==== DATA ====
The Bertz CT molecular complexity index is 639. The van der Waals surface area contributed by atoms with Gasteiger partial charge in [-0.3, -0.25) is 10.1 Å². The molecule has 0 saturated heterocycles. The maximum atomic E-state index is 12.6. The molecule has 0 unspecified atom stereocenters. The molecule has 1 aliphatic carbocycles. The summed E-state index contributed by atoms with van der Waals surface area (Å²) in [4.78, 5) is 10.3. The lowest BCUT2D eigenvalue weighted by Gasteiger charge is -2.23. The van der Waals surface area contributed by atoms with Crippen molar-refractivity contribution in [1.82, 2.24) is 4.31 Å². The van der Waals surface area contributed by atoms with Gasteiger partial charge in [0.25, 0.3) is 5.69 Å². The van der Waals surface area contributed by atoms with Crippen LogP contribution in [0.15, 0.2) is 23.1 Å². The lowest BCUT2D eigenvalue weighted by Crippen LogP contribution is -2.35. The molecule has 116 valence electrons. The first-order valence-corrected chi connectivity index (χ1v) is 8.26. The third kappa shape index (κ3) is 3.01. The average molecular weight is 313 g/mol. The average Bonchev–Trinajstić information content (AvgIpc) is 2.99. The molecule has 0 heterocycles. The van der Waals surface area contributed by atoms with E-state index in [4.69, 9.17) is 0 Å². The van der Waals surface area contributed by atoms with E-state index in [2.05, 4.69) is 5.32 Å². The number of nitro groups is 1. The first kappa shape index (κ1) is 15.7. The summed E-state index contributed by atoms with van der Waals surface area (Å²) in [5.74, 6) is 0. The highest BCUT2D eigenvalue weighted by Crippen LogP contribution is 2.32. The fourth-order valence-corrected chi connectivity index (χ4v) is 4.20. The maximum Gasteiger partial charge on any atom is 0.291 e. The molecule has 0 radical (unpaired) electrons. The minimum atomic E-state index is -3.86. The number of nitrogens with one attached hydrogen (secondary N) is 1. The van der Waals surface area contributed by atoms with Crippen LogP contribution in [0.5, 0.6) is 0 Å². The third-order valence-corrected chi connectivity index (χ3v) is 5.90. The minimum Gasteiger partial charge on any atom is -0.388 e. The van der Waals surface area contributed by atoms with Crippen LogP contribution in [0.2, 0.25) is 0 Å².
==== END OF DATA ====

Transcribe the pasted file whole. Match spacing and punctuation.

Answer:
The Bertz CT molecular complexity index is 639. The van der Waals surface area contributed by atoms with Gasteiger partial charge in [-0.3, -0.25) is 10.1 Å². The molecule has 0 saturated heterocycles. The maximum atomic E-state index is 12.6. The molecule has 0 unspecified atom stereocenters. The molecule has 1 aliphatic carbocycles. The summed E-state index contributed by atoms with van der Waals surface area (Å²) in [4.78, 5) is 10.3. The lowest BCUT2D eigenvalue weighted by Gasteiger charge is -2.23. The van der Waals surface area contributed by atoms with Crippen molar-refractivity contribution in [1.82, 2.24) is 4.31 Å². The van der Waals surface area contributed by atoms with Gasteiger partial charge in [0.25, 0.3) is 5.69 Å². The van der Waals surface area contributed by atoms with Crippen LogP contribution in [0.15, 0.2) is 23.1 Å². The lowest BCUT2D eigenvalue weighted by Crippen LogP contribution is -2.35. The molecule has 116 valence electrons. The first-order valence-corrected chi connectivity index (χ1v) is 8.26. The third kappa shape index (κ3) is 3.01. The average molecular weight is 313 g/mol. The average Bonchev–Trinajstić information content (AvgIpc) is 2.99. The molecule has 0 heterocycles. The van der Waals surface area contributed by atoms with E-state index in [4.69, 9.17) is 0 Å². The van der Waals surface area contributed by atoms with E-state index in [2.05, 4.69) is 5.32 Å². The number of nitro groups is 1. The first kappa shape index (κ1) is 15.7. The summed E-state index contributed by atoms with van der Waals surface area (Å²) in [5.74, 6) is 0. The highest BCUT2D eigenvalue weighted by Crippen LogP contribution is 2.32. The fourth-order valence-corrected chi connectivity index (χ4v) is 4.20. The maximum Gasteiger partial charge on any atom is 0.291 e. The molecule has 0 radical (unpaired) electrons. The minimum atomic E-state index is -3.86. The number of nitrogens with one attached hydrogen (secondary N) is 1. The van der Waals surface area contributed by atoms with Crippen LogP contribution in [0.5, 0.6) is 0 Å². The third-order valence-corrected chi connectivity index (χ3v) is 5.90. The minimum Gasteiger partial charge on any atom is -0.388 e. The van der Waals surface area contributed by atoms with Crippen LogP contribution in [0.2, 0.25) is 0 Å².